I am unaware of any generation at any time in the last 6000 years that has done as poor a job at marriage as the baby boomer generation. They have the most staggering divorce rate in the world. So why do we listen to their advice when it comes to our relationships?

The typical baby boomer advice to young people is to set high standards for a future spouse. No standard is too high for our parents and in the communities where young people heed this advice the marriage rate is plummeting. In one generation, marriage has gone from the rule to the exception. The New York Times recently reported that according to census data 51% of American women are unmarried – up from 35% in 1950. This rate is especially alarming since we have had no major war that has killed off a generation of men.

The Broken System

The marriage gap is shown most drastically among young people in conservative evangelical churches. In my church, for example, we have between 50 and 60 college students. Of those students, I can think of only 5 or 6 who are in defined relationships. I can think of only one married couple under the age of 25. And my church is just representative of what I have seen among evangelical churches. The situation is even worse in homeschool communities.

Of the hundreds of homeschoolers I know I can think of less than five who are married.

The generations before us have poured out an unprecedented amount of prayer for our generation that God would use us to turn the nation back toward Him. But, if we fail to produce another godly generation, we will inevitably become another England. Like Europe authentic Christianity will become history instead of reality. We need to take our heads out of the sand and examine this issue while there is still time to fix it.

The Problem with High Standards

I believe our unreasonably high and misplaced standards help perpetuate this problem. Many singles think that marrying the “right” person will lead to happiness. So, they proceed to get out a piece of paper and describe an ideal person who may or may not exist in reality. But even if he or she did, why would they be interested?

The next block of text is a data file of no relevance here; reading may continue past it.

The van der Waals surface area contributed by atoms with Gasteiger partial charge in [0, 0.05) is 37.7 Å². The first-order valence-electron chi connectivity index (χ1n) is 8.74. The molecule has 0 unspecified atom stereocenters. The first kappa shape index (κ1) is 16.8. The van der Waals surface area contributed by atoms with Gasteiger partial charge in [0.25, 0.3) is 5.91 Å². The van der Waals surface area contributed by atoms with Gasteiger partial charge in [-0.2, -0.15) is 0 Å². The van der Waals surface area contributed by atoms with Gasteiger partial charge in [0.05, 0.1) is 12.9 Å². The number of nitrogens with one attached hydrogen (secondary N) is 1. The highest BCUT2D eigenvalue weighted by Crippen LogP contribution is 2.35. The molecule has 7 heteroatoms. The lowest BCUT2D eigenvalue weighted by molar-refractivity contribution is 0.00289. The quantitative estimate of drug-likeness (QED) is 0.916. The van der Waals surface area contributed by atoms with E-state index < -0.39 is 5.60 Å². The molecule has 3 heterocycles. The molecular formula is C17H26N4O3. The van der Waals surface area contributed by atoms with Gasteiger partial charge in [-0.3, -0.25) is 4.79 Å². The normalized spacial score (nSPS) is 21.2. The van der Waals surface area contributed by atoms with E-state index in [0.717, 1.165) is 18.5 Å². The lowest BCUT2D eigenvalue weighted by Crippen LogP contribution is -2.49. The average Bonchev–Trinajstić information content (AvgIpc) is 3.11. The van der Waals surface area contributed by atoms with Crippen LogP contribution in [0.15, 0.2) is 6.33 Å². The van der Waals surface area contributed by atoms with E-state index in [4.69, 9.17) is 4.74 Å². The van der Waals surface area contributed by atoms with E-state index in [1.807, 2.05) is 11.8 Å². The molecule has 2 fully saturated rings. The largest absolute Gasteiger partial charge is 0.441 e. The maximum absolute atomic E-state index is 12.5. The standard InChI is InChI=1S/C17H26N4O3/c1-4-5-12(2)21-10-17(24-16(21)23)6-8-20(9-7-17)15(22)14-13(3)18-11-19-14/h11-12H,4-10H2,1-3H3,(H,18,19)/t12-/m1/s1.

If I want to marry someone who looks like Nicole Kidman I need to look like Tom Cruise. I don’t, so I won’t, end of story. But if my standards insist that I marry someone who looks like her, I will never get married. I use this outlandish example to make a point but if we are honest, our standards look like this more than we would like to admit.

This thinking is crazy in any other facet of life. If I refuse to go to college unless I get into an Ivy League school I will never get a degree. To get a college education I must come to grips with the fact that while I can’t get into Harvard I can handle UMHB.

Misplaced Standards

The problem is not just that the standards are too high – they are also misplaced. Finding a wife is not like shopping. It’s not about comparing the features between disposable products. No one is perfect. Marriage is about finding someone to grow with, not someone to consume.

Paul Washer once said that God will give you a wife that is strong in all the areas she needs to be so that you are not tempted beyond what you care bear but weak in other areas so that you can learn to be more like Christ. If you ever find someone who meets all the conditions how can you ever learn to love unconditionally?

If you ladies want to marry someone as passionate for Christ as Eric Ludy you have to be as on fire as Leslie Ludy . It doesn’t matter how attractive Eric may or may not be, you won’t see him with Nicole Kidman because on a scale of passion for Jesus I would imagine she ranks around a negative zero.

The converse of this is true as well. If I am selfish and prideful, I will attract selfish and prideful girls. If am I unattractive, I will attract unattractive women. If I am emotionally unstable, the girls interested in me will likely be emotionally unstable as well.

Instead of focusing on external standards for who we want to marry we should focus on our internal standards for who we want to be.

My goal is to become the kind of man who will attract the kind of woman that I want to marry.

There is nothing wrong with high standards as long as we are first willing to live up to them ourselves.

Courtship is a lot like evangelism. Most Christians are so focused on getting “decisions for Christ” that they often overlook the plowing, planting and watering needed to bring about a plentiful harvest. Likewise, most singles are so busy asking, “Is this the one?” that they overlook the process of personal maturity.

What I am not saying:

I am not saying we should ignore the advice of our parents. While the baby boomer generation as a whole has blown it that doesn’t mean all the individual members of the generation lack wisdom. If there is one thing I have learned it is that I am not near as wise as I think I am and that age does not guarantee wisdom. Our self-centered humanistic culture makes it easy to grow old without ever growing up.

I am not advocating that singles should start slumming it and marry the dregs of humanity. I am calling for balance between external and internal standards. We must lower our external standards and raise our internal standards if we ever wan to walk away from this problem.

In response to the sins of our parents, we as a generation have made some drastic changes to our culture, most of which were wise and some were ill advised. It is time for a reevaluation. Feel free to join in on the conversation by commenting on my other posts regarding Christian Courtship .

Do you agree? Disagree? Let me know what you think by leaving a comment. You can also subscribe to my blog via email to get new posts delivered to your inbox. You can unsubscribe at any time.